Member Feedback - Draft Standard
Dear Together Member
We invite you to comment on the Australian Standard on Placement and Presentation of Hand Hygiene Materials in Healthcare Settings
- Health care associated infections are a major and growing issue in hospitals
- Compliance with hand washing by clinical staff is suboptimal
- A study done in the Princess Alexandra Hospital’s Emergency Dept showed up to 6% of staff hesitating or washing their hands with hand lotion rather than soap because it was very difficult to distinguish between the soap and the hand lotion. They were both in virtually identical containers and they were arranged randomly at the sink – the soap on the left of the taps at some sinks and at the right of the taps at other sinks.
- This was proposed by QEMRF (Qld Emergency Medicine Foundation), of which Together Queensland is a founding Trustee.
- Dr Michael Sinnott from the PA hospital is the Together Representative on the Standard Committee
- The Standard is now “Open for Public Comment” – but only until Thursday 5th of February
- A copy of the draft standard is here.
- The draft standard provides for handwash stations to be set out in a particular configuration and for soap, lotion and alcohol solutions to be colour coded.
Concerns with draft standard
The concerns raised with Together so far include the colour of the alcohol hand rub and the method of colour coding.
Dark grey has been proposed for colour coding for the alcohol solution. There is a concern that this will blend in with the background and be harder to find than a bright red, orange or pink colour. This will undermine the effectiveness of this important Standard. The intention is to make this an International Standard and therefore the compliance cost and inconvenience to drug companies and industry will be a one-off and will benefit them in the long run.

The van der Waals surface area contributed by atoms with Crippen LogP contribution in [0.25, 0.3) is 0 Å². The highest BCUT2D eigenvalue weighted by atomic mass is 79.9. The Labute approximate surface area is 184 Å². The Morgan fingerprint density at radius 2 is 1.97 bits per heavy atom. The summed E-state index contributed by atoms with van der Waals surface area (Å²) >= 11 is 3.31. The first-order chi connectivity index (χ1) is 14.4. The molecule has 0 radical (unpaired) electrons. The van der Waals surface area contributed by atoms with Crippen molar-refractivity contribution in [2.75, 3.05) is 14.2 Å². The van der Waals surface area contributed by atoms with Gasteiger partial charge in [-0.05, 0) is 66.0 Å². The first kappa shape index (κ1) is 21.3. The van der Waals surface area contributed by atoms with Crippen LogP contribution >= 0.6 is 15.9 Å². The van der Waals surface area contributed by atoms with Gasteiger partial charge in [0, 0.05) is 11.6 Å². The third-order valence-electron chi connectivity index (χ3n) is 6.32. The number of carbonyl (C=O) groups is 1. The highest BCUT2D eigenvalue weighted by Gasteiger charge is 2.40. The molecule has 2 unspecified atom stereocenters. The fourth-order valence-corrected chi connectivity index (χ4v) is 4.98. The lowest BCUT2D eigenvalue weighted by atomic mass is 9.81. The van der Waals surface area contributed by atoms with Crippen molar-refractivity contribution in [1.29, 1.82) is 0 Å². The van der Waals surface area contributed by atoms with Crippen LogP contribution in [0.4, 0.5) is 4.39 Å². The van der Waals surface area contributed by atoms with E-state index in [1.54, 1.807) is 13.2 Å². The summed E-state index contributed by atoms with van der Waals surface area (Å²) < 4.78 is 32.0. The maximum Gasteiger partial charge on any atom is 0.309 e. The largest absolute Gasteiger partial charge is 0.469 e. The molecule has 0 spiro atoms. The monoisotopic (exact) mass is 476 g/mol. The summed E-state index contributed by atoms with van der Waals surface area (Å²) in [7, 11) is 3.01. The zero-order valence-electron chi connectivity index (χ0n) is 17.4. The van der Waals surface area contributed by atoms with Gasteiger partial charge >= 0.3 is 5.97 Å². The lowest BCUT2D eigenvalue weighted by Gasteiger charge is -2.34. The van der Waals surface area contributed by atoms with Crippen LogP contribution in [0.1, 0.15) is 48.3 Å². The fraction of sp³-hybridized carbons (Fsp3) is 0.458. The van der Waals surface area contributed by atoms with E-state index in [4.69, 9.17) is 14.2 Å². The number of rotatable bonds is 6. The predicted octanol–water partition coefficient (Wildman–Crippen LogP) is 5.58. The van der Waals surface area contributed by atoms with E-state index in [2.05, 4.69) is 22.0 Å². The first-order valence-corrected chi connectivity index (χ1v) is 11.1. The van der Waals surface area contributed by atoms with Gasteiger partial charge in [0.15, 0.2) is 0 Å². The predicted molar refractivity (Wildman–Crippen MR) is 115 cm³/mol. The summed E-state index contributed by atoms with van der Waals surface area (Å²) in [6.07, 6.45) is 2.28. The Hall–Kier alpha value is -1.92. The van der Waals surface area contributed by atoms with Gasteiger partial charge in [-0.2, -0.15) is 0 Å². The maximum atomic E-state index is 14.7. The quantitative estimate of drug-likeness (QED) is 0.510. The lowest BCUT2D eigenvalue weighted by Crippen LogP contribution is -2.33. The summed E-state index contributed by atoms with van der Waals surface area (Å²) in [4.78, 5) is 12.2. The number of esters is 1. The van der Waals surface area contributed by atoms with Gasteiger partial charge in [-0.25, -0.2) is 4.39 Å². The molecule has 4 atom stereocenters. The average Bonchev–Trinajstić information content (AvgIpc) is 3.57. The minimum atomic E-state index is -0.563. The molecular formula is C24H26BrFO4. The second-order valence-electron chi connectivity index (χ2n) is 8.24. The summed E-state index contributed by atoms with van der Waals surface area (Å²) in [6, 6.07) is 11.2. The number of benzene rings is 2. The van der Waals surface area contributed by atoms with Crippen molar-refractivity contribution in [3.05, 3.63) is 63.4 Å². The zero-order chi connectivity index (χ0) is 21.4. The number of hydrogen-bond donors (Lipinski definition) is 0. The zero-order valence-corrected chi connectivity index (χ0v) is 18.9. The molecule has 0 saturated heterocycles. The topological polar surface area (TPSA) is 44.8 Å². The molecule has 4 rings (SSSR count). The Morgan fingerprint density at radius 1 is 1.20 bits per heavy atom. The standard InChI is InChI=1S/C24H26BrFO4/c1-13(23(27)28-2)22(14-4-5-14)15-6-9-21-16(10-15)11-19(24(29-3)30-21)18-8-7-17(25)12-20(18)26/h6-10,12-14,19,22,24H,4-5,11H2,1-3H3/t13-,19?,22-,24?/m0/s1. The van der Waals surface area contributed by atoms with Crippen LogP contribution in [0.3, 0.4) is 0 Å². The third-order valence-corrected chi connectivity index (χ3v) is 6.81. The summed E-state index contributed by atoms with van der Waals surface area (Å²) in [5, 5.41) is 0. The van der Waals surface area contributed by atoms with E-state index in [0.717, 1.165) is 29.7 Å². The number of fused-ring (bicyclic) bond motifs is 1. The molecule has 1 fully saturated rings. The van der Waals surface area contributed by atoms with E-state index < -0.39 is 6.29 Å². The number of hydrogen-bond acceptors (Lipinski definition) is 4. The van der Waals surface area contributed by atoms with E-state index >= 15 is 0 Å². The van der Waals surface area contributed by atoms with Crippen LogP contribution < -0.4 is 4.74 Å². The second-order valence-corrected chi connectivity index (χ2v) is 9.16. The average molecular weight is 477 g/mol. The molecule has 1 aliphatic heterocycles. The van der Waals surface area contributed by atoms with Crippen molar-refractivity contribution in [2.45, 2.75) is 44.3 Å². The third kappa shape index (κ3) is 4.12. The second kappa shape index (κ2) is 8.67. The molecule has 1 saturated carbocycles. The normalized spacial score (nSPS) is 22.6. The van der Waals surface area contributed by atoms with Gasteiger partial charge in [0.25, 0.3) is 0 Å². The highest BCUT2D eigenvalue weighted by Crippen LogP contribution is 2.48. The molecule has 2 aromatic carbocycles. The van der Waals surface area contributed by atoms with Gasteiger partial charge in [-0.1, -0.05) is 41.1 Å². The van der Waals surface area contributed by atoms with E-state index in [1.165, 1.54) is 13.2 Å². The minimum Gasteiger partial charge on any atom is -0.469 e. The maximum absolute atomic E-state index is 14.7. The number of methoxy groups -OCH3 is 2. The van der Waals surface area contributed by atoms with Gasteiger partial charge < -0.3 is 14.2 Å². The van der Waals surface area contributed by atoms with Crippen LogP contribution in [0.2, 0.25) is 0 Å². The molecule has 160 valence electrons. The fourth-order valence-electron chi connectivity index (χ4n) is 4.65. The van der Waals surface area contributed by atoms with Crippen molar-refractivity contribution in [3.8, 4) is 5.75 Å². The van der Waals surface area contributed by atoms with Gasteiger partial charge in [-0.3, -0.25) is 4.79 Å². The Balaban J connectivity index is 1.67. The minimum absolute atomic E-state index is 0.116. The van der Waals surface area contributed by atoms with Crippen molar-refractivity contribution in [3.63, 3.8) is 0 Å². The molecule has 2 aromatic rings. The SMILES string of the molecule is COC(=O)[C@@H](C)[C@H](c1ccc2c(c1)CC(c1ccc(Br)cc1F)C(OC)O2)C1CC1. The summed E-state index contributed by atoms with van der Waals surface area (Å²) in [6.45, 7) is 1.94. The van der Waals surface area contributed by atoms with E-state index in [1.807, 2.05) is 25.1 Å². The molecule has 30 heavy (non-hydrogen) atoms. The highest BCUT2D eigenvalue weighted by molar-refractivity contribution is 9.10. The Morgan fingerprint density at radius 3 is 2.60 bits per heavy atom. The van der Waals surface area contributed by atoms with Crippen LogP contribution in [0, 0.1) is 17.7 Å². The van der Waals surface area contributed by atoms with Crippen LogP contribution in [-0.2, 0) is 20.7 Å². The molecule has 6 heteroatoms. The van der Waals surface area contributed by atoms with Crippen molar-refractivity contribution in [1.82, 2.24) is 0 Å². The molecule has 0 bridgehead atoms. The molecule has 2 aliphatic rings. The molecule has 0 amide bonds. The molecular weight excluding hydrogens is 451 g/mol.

It is proposed that the colour coding be implemented through either "wall or benchtop backing" (preferred in the draft) or coloured "containers, dispensers or brackets".
Concerns have been raised that the "backing" method will create a potentially significant cost impost on the hospital and therefore detract from patient care. The alternative (bracket, bottle etc) will present a very modest cost to suppliers/industry.
We therefore propose Together provides feedback to the standards committee to the effect that:
- The Alcohol based hand rub should be a bright colour – bright, red, orange or pink
- The Standards Committee should decide on the best colour
- Coloured containers, dispensers and brackets – should be the only choice and should be mandatory
What you can do
Please endorse or provide any additional feedback to the standard to email@example.com; or provide your feedback to the standard directly as per the below details.
- Access the Standards Website https://sapc.standards.org.au/sapc/public/listOpenCommentingPublication.action
- Click on submit comments for the “Placement and presentation of hand hygiene materials in healthcare settings
- New users to get registered first
- Enter user name and password and follow prompts
If members are seeking to support the preliminary position above please do so by making the following comments directly to the standards committee.
Referring to page 8 of the Draft Standard:
- Page 8 - 3.2 Colouring
- Alcohol based hand rub should be a bright colour – bright, red, orange or pink
- Committee should decide on the best colour – regardless of the small potential inconvenience to drug companies and industry to comply
- Dark grey will blend in with the background and be harder to find than a bright red, orange or pink colour. It will undermine the effectiveness of this important Standard
- Our intention is to make this an International Standard and thus the cost and inconvenience to drug companies and industry will be a one-off and will benefit them in the long run
- Page 8 - 3.3 Methods
- Backing (wall or benchtop) paragraph needs to be deleted
- The cost of this will be millions of dollars across the country for hospitals to bear (Estimate $100-200 per sink and a big hospital must have hundreds of sinks)
- Money will come out of patient care if hospitals are forced to cover the costs
- Coloured container, dispensers and brackets – should be the only choice and should be mandatory
- Patient safety must come before short term inconvenience for multinational drug companies and industry
- The cost for Industry will be minimal –the Solution is not affected – just colouring of a bracket or a container.
- We hope that drug companies and industry will jump at the chance to improve Patient Care in our hospitals